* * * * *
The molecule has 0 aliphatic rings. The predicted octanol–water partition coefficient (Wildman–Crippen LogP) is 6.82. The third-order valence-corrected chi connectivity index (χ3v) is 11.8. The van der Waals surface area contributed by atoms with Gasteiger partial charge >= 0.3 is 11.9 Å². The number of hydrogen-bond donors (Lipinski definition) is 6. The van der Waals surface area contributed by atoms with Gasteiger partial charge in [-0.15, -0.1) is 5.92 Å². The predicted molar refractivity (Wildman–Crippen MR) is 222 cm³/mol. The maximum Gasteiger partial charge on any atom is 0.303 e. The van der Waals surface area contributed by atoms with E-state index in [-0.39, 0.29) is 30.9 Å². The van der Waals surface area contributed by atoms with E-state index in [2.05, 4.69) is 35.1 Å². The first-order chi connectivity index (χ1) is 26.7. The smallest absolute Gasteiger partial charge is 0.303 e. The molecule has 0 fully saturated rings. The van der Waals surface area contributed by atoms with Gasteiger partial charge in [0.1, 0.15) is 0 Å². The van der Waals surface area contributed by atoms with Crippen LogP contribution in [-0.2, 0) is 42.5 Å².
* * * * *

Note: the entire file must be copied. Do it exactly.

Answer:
The molecule has 0 aliphatic rings. The predicted octanol–water partition coefficient (Wildman–Crippen LogP) is 6.82. The third-order valence-corrected chi connectivity index (χ3v) is 11.8. The van der Waals surface area contributed by atoms with Gasteiger partial charge >= 0.3 is 11.9 Å². The number of hydrogen-bond donors (Lipinski definition) is 6. The van der Waals surface area contributed by atoms with Gasteiger partial charge in [-0.15, -0.1) is 5.92 Å². The predicted molar refractivity (Wildman–Crippen MR) is 222 cm³/mol. The maximum Gasteiger partial charge on any atom is 0.303 e. The van der Waals surface area contributed by atoms with E-state index in [-0.39, 0.29) is 30.9 Å². The van der Waals surface area contributed by atoms with E-state index in [2.05, 4.69) is 35.1 Å². The first-order chi connectivity index (χ1) is 26.7. The smallest absolute Gasteiger partial charge is 0.303 e. The molecule has 0 fully saturated rings. The van der Waals surface area contributed by atoms with Gasteiger partial charge in [0.1, 0.15) is 0 Å². The van der Waals surface area contributed by atoms with Crippen LogP contribution in [-0.2, 0) is 42.5 Å².